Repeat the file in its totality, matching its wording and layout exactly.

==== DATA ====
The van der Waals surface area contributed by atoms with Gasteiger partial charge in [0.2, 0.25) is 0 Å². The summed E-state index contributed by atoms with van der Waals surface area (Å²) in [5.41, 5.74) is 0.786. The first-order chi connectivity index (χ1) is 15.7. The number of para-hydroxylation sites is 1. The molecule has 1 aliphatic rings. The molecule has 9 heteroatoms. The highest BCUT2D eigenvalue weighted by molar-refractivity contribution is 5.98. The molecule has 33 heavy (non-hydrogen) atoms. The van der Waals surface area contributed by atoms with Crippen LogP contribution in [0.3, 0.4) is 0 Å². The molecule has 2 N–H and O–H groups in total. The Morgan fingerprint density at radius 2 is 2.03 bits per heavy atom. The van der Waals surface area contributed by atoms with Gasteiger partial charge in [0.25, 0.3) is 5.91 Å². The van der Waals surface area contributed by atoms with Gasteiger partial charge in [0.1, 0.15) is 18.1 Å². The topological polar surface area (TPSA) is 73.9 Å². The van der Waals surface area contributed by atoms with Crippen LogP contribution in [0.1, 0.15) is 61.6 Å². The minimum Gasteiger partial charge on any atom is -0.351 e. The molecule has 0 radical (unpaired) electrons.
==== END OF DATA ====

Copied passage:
The van der Waals surface area contributed by atoms with Gasteiger partial charge in [0.2, 0.25) is 0 Å². The summed E-state index contributed by atoms with van der Waals surface area (Å²) in [5.41, 5.74) is 0.786. The first-order chi connectivity index (χ1) is 15.7. The number of para-hydroxylation sites is 1. The molecule has 1 aliphatic rings. The molecule has 9 heteroatoms. The highest BCUT2D eigenvalue weighted by molar-refractivity contribution is 5.98. The molecule has 33 heavy (non-hydrogen) atoms. The van der Waals surface area contributed by atoms with Crippen LogP contribution in [0.3, 0.4) is 0 Å². The molecule has 2 N–H and O–H groups in total. The Morgan fingerprint density at radius 2 is 2.03 bits per heavy atom. The van der Waals surface area contributed by atoms with Gasteiger partial charge in [0.25, 0.3) is 5.91 Å². The van der Waals surface area contributed by atoms with Gasteiger partial charge in [0.1, 0.15) is 18.1 Å². The topological polar surface area (TPSA) is 73.9 Å². The van der Waals surface area contributed by atoms with Crippen LogP contribution in [0.1, 0.15) is 61.6 Å². The minimum Gasteiger partial charge on any atom is -0.351 e. The molecule has 0 radical (unpaired) electrons.